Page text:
Around 10% to 30% of the global population is affected by allergies, and this number continues to increase. The sensitization rates for allergies in school children are even higher, at 40% to 50%. These numbers are based on the World Allergy Organization White Book on Allergy 2013.
But where do we acquire allergies? Can allergies be acquired while the fetus is still developing in the womb?
Just recently, a team of researchers embarked on a study to find the link between a mother’s immune system and the developing fetus in utero. This link could possibly explain why some infants develop an immune response the first time they encounter an allergen even when they have never been exposed to it before.
According to a Singapore study, it is possible for mothers to pass on allergies to an offspring still developing in the womb. Researchers believe this is one of the reasons why some babies exhibit symptoms of allergy early in life.
The research, published in October, led to findings showing that the key antibody called immunoglobulin E (IgE), which is responsible for triggering allergic reactions, can enter the fetus through the placenta. When it enters the fetus, the antibody binds with mast cells, which are immune cells responsible for causing allergic reactions including asthma and a runny nose.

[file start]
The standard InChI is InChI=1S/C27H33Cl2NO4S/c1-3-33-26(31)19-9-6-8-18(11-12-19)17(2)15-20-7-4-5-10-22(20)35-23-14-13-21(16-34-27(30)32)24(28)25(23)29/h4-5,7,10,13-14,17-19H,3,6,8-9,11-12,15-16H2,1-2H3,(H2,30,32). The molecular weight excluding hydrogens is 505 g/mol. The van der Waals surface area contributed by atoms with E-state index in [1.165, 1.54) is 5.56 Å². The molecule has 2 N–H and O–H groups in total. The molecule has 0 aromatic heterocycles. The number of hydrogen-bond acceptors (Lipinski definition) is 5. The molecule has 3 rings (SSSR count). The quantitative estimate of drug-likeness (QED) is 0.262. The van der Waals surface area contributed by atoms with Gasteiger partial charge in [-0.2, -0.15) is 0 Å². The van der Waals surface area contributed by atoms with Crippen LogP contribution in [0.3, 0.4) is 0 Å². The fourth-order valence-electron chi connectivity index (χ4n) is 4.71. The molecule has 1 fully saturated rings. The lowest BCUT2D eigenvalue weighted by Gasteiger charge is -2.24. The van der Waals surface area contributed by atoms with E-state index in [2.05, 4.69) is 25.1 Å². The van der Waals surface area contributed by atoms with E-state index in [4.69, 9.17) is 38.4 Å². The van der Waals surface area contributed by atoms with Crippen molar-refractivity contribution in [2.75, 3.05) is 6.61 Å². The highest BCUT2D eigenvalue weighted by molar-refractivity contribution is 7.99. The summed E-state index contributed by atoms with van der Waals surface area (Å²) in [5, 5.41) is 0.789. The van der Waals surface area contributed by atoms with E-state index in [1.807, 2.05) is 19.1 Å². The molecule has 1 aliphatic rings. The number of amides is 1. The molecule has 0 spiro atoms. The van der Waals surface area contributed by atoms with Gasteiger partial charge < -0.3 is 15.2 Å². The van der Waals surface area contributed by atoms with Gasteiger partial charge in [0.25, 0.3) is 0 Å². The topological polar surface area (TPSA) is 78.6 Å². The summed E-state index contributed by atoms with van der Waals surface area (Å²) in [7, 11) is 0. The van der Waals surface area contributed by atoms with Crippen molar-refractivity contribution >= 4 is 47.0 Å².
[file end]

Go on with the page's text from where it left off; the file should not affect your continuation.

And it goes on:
The researchers exposed mice to a common allergen, ragweed pollen, before pregnancy. Mice that had sensitivity to the allergen gave birth to offspring that were also allergic or sensitive to ragweed. Interestingly, the mice only showed allergic reactions to this specific allergen and did not show any reaction to other common allergens.
Another thing that the researchers found out was that the newborn mice’s allergen-specific sensitivity faded over time. While they had allergic reactions at four weeks, they had less or none at six weeks.
According to Ashley St. John, co-author of the study and immunologist at Duke-NUS Medical School, antibodies have a half-life, so the antibodies that are transferred from the mother to the offspring will gradually break down over time. This explains why the allergic responses are only exhibited within a period of time and then slowly decline.
St. John adds that we don’t yet know if they have an impact on the offspring developing its own allergies.
The team, which is made up of scientists and clinicians from Singapore’s Duke-NUS, Agency for Science, Technology and research (A*STAR), and KK Women’s and Children’s Hospital (KKH), also found out that for IgE to be transferred across the placenta, it needs the presence of another protein: the neonatal Fc receptor (FcRN).
St. John explains that FcRN is a protein that specifically binds to antibodies and carries them across the placental barrier. Without the presence of FcRN, antibodies cannot flow through it.
Florent Ginhoux, co-author of the study and senior principal investigator at A*STAR’s Singapore Immunology Network, notes that there is still a significant lack of knowledge on mast cells that are present in the early stages of a fetus’ development.
The same study also explored the possibility of having new intervention strategies that could prevent a mother from passing on allergies to the child. Ginhoux says that one strategy could include identifying highly allergic mothers and reducing their levels of IgE during pregnancy.
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